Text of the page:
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Security experts all agree: it's time to get rid of SHA-1

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March 20, 2017

After last month's loud controversy over whether or not Google's SHA-1 security vulnerability broke GitHub, its community has taken the first steps towards replacing the aging hash function.

In February, Google produced the first reproduceable SHA-1 'data collision' needing relatively low computing power, something that renders a hash function obsolete since it's no longer possible to prove that a hashed document is unique.

For several years already, internet security researchers all over the world standard's advice has been: “get rid of SHA-1”, and that led to some criticism of Linus Torvalds' famous Git version control system for holding onto it.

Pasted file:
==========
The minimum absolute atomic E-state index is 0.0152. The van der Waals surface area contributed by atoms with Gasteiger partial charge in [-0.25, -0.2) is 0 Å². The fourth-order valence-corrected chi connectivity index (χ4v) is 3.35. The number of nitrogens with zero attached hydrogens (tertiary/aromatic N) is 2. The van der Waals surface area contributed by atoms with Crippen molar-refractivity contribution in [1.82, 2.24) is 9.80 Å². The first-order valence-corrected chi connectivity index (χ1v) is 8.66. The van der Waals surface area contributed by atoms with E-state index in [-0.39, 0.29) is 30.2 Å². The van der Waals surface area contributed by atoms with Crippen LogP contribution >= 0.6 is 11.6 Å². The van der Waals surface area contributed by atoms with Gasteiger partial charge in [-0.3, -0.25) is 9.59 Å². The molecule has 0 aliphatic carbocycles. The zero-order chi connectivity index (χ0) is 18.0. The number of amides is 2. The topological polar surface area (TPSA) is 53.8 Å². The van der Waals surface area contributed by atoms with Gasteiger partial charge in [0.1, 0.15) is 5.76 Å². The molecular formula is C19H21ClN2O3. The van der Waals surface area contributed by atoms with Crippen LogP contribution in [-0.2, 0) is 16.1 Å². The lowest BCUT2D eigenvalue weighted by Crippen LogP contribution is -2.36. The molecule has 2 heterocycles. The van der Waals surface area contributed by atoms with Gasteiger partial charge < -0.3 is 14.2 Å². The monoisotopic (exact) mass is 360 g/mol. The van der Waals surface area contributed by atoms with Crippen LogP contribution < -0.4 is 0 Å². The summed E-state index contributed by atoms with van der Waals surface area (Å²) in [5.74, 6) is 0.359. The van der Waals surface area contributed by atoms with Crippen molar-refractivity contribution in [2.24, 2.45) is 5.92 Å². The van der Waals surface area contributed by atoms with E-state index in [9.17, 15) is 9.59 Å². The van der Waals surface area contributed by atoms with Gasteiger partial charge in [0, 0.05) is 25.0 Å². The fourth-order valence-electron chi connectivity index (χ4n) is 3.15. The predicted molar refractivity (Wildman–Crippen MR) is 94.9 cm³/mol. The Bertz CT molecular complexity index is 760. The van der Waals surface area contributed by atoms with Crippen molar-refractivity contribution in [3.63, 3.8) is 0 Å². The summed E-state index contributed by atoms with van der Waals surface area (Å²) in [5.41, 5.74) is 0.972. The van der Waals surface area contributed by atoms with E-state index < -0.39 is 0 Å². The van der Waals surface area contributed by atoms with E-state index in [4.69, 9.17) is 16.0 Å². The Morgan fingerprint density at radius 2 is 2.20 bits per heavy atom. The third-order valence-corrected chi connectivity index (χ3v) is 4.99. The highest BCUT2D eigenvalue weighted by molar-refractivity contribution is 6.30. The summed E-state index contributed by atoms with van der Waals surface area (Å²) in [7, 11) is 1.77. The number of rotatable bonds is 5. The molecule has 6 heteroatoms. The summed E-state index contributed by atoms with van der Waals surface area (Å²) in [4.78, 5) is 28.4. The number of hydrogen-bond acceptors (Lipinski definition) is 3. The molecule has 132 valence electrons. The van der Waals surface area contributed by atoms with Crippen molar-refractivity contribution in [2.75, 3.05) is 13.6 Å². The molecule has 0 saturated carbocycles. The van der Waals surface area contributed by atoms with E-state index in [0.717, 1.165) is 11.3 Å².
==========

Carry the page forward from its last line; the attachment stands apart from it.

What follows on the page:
But Torvalds' response was that SHA-1 is used for version control, not security, so while replacing it is a good idea, it's not that urgent. Of course, there are many people, both in the security community as well as in the Linux blogosphere that didn't agree with him since SHA-1 is so deprecated.

But Torvald kicked off discussions among the Git developer community early this month by asking how SHA-1 can best be replaced.

It's not a trivial “out with the old, in with the new” exercise, as Torvalds' request for comment states-- it has to happen with minimal disruption to developers who depend on Git. To be sure, Git itself has to stay maintainable throughout the transition, and in the end, the community will need “a generalized repository conversion tool”.

The commits are now landing apace in the Git repo, and it's sparked a lively discussion about which hash should be the successor. For your information, the Git development community has settled on SHA3-256.

Source: SAP.

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